In 1987, a prominent scholar William Julius Wilson in his book "The Truly Disadvantaged: The Inner City, the Underclass, and Public Policy," outlined the problems for those living in neighborhoods of concentrated poverty. Wilson highlights the prevalence of violence out-of-wedlock births, female-headed households, and welfare dependency in inner-city neighborhoods, and the lack of role models with sustainable jobs and advanced education. He also draws connections between these problems and the restructuring of the urban economy and changes in the family and community structure of inner city communities. The deindustrialization of the urban economy and a shift to service sector jobs, have left those without a college degree at a marked disadvantage facing unemployment with little opportunity for additional education. Wilson aims to connect the plight of those living in the inner city to larger macro-economic forces and calls for public policy interventions that impact the economic organization of the United States. Wilson uses the term underclass to describe those living in the inner city, and identifies a set of “collective differences in behavior and outlook” that constitute a specific culture. Since Oscar Lewis identified a culture of poverty in his seminal 1959 work, scholars have grappled with whether those living in poverty exhibit distinctive characteristics as a subculture or simply demonstrate adaptive coping mechanisms given their situation. Wilson’s bridging of the culture of poverty with macro-economic structures offered a new framework; he also called for “a comprehensive program that combines employment policies with social welfare policies.”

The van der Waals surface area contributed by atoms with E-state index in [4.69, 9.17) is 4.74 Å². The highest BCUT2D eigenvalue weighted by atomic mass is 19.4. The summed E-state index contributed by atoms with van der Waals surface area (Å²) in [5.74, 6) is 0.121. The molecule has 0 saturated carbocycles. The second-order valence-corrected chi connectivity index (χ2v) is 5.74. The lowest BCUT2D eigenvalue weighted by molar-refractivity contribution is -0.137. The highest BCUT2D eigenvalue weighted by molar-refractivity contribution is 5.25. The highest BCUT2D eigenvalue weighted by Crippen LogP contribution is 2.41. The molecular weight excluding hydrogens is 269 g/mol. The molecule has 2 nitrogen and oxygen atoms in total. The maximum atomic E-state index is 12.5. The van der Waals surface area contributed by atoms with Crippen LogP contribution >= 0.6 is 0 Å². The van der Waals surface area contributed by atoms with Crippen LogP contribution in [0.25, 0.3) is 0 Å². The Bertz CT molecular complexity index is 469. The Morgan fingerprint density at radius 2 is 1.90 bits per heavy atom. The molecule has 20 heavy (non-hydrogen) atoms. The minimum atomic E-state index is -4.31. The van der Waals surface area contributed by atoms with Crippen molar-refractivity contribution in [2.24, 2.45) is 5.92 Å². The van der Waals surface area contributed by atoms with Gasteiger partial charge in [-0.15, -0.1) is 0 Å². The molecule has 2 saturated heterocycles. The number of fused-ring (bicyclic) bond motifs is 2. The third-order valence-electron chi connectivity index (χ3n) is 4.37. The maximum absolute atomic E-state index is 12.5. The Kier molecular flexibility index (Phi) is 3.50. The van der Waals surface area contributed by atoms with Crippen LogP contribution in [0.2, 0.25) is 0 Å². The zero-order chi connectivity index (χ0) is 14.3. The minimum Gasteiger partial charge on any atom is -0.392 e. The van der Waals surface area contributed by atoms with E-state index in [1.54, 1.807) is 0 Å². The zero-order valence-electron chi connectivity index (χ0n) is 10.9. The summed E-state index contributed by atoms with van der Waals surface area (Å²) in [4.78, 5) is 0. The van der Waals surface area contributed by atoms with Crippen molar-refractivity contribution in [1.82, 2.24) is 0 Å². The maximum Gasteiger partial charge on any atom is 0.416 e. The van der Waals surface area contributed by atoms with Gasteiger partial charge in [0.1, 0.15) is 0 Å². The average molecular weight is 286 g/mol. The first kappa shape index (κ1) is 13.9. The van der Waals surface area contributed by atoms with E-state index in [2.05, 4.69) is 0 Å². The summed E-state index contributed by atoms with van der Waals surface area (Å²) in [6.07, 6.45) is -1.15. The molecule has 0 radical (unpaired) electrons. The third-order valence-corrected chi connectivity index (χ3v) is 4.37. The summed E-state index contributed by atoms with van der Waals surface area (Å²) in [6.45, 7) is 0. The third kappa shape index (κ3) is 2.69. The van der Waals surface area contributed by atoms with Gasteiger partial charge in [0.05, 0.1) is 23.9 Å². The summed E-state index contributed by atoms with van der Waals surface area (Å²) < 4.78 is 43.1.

The National Commission on Severely Distressed Public HousingEdit
In 1992, the National Commission on Severely Distressed Public Housing published a report to Congress and the Secretary of the Department of Housing and Urban Development that detailed the state of public housing. The report called for the demolition and/or rehabilitation of public housing sites across the country. The negative impacts of living such distressed and segregated public housing were further highlighted in a seminal book called American Apartheid. Massey and Denton highlighted the hypersegregation of African-Americans in the inner city in America, traced the roots of the underclass to residential segregation, facilitated by federal policies of suburbanization through mortgage subsidies, highway construction, urban renewal, and public housing construction. Massey and Denton’s work tied questions of housing and federal housing policy directly to poverty alleviation and the elimination of the underclass.
Congress for New UrbanismEdit